Ch. 11 - Radical ReactionsWorksheetSee all chapters
All Chapters
Ch. 1 - A Review of General Chemistry
Ch. 2 - Molecular Representations
Ch. 3 - Acids and Bases
Ch. 4 - Alkanes and Cycloalkanes
Ch. 5 - Chirality
Ch. 6 - Thermodynamics and Kinetics
Ch. 7 - Substitution Reactions
Ch. 8 - Elimination Reactions
Ch. 9 - Alkenes and Alkynes
Ch. 10 - Addition Reactions
Ch. 11 - Radical Reactions
Ch. 12 - Alcohols, Ethers, Epoxides and Thiols
Ch. 13 - Alcohols and Carbonyl Compounds
Ch. 14 - Synthetic Techniques
Ch. 15 - Analytical Techniques: IR, NMR, Mass Spect
Ch. 16 - Conjugated Systems
Ch. 17 - Aromaticity
Ch. 18 - Reactions of Aromatics: EAS and Beyond
Ch. 19 - Aldehydes and Ketones: Nucleophilic Addition
Ch. 20 - Carboxylic Acid Derivatives: NAS
Ch. 21 - Enolate Chemistry: Reactions at the Alpha-Carbon
Ch. 22 - Condensation Chemistry
Ch. 23 - Amines
Ch. 24 - Carbohydrates
Ch. 25 - Phenols
Ch. 26 - Amino Acids, Peptides, and Proteins

Not all radicals are born equal! Some of them are going to make pretty smart decisions from an energy perspective, while others are a little on the crazy side. Let’s turn to some potential role models for guidance on this topic. 

Drinking Responsibly vs. Getting Destroyed:

Concept #1: Radical selectivity: Alcoholics Anonymous Version


Hey guys, well now we understand that radical halogenation prefers to occur at the most stable radical intermediate, which in most cases would be tertiary. But it turns out that not all halogens are created equal and some aren't going to play by the rules at all. This is going to introduce a brand new topic that we have to talk about which is called radical selectivity.
Guys, don't get distracted by the pictures yet. We're going to talk about them, but first I just want to talk about what is radical selectivity. Well, radical selectivity is defined by the ability of a radical to only halogenate the carbons with the most stable radical intermediates. Basically, if a radical tends to only halogenate the best part of the molecule, the most stable part of the molecule, that's called selective.
You would think molecules are smart, why wouldn't they all make the right decision. Why wouldn't they all pick the best spot? It turns out, guys, that, like I said, some halogens just don't like to play by the rules. They like to break the rules. Instead of picking the best spot, sometimes they're going to pick some really terrible spots.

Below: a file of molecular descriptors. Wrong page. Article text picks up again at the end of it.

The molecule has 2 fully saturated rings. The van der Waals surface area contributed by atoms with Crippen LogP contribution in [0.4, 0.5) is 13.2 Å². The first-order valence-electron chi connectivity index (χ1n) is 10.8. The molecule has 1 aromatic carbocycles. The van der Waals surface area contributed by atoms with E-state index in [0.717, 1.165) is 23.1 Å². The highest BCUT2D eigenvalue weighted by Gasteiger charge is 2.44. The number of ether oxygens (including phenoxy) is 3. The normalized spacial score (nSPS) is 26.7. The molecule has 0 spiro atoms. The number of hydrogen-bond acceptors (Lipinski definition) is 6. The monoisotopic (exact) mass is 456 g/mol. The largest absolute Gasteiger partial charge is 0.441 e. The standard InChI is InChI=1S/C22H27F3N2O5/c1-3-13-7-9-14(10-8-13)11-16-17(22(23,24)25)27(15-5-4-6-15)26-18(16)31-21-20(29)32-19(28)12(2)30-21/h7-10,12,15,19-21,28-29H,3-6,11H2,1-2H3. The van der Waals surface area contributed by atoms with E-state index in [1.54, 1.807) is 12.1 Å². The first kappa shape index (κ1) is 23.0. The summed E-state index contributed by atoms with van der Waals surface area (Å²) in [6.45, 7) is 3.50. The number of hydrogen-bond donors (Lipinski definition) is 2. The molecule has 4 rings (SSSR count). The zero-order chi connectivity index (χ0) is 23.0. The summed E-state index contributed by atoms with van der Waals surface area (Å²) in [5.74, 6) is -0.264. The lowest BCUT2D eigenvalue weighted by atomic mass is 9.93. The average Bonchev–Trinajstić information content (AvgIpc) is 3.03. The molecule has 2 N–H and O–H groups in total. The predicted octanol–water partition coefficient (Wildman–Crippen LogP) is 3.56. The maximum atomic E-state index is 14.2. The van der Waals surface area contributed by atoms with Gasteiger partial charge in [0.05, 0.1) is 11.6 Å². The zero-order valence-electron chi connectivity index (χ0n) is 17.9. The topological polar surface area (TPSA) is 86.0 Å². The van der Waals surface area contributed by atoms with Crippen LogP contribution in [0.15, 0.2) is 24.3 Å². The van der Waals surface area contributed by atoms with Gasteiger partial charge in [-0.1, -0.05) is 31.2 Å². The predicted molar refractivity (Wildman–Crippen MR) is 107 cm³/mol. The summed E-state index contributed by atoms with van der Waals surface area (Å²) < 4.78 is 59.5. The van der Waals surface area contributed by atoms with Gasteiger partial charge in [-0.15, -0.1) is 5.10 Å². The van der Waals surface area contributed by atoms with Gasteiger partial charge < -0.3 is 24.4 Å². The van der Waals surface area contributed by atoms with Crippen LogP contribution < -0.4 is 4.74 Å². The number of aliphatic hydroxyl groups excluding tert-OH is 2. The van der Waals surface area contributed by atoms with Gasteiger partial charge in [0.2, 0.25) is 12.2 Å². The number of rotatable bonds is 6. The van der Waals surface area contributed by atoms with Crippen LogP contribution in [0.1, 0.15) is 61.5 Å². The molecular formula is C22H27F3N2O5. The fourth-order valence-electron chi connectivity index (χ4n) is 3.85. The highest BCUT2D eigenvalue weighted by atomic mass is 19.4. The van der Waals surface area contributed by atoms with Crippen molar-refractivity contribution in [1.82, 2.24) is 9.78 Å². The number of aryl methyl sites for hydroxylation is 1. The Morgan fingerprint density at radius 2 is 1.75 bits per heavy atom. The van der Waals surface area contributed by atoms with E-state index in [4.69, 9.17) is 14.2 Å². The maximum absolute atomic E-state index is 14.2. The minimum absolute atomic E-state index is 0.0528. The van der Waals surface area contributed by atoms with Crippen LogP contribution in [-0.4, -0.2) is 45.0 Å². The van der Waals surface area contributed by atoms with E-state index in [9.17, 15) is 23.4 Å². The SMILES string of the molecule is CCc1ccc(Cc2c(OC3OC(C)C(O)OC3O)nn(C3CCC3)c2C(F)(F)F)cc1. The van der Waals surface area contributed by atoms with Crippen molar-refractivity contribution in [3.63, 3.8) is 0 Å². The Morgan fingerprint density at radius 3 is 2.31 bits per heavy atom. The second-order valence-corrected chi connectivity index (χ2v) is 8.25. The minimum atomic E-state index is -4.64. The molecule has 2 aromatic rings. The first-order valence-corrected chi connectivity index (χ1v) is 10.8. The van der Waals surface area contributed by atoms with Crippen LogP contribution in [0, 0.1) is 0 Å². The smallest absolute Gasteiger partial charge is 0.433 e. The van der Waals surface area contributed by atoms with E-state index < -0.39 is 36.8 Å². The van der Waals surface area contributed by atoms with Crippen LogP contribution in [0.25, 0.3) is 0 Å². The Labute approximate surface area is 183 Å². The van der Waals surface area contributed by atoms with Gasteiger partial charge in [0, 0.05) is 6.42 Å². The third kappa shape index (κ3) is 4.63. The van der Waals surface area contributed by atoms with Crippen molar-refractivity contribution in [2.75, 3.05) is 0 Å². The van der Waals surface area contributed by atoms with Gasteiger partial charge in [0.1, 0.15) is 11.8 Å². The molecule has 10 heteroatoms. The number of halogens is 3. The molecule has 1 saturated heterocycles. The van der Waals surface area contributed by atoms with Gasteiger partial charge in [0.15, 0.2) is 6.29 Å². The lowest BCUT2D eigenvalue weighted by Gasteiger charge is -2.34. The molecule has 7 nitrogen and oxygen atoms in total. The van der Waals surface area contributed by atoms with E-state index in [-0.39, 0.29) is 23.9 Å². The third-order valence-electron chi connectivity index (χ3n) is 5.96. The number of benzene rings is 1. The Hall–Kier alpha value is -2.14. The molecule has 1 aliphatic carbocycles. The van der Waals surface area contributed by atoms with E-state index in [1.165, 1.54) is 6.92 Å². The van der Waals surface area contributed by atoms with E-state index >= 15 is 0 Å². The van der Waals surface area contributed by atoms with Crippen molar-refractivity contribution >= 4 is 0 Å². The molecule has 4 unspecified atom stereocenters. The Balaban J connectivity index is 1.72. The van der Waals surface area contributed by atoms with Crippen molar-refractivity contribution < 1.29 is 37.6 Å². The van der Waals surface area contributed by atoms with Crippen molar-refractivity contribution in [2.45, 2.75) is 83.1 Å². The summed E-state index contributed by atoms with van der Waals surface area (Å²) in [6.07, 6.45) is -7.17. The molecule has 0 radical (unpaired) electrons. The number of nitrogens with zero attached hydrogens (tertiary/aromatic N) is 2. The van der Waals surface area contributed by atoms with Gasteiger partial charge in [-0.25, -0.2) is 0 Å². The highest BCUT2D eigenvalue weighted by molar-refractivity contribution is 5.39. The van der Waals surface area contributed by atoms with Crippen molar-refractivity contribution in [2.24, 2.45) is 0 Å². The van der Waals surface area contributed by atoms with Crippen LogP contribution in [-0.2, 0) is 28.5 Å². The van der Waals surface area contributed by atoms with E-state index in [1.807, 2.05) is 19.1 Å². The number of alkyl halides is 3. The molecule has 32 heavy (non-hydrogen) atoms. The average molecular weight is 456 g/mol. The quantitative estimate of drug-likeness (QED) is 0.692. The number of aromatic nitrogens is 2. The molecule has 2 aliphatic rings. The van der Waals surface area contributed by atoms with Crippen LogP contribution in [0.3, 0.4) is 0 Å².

What I want to do is I want to bring an analogy to this, so we can figure out what's an analogy of halogens making good decisions versus halogens making really bad decisions. One analogy that comes to mind is a dinner party on a Wednesday night.
Imagine that you're out with your friends and you go to a little dinner get-together at a local restaurant and it's just a normal night. You're sitting with your friends, you're talking about the weather, all that fun stuff. But there's that guy at the party that is the wild card. You don't know what he's like. He could be a total disaster or maybe he's just a straight A student. You're waiting to find out.
It turns out that the way we can predict whether he's going to make some good decisions or bad decisions is really related to how exothermic of a halogen he is. This trend that I'm about to tell you, isn't actually completely true. In a following video, I'm going to explain more rigorously the relationship between how exothermic a reaction is and how selective it is. But this is just going to help you remember the trend.
Basically, if you're talking about radicals, the more exothermic the reaction, the more non-selective the reaction tends to be. So the more energy is released, the more non-selective. And in the terms of your dinner party on a Wednesday night, that means the more hungover this guy is going to get, the more hungover he's going to be in the morning.
Let's go ahead and just go radical by radical. Once again, there's four halogens, four radical halogenations that are possible. Let's talk about each one and see which one makes the best choices and which one just ends up being a big mess at the end of the night.
Let's talk about fluorination. Guys, fluorination is the most exothermic reaction of all. Fluorination releases 432 kilojoules per mole of reactant that's reacted with. This is an insane amount of energy. Now in terms of our friend that we talked about, does that mean it's going to be selective about his alcohol consumption or non-selective? Probably very non-selective.
Perhaps you've heard this phrase before. It says, beer before liquor makes you sicker. Well, how about if you just drink the entire bar. That's what fluorination is. Fluorination just says, I'll take one of everything you've got. Basically, what this means is that fluorination is not used in radical halogenations because it's just too crazy. You can't control it. Call 911.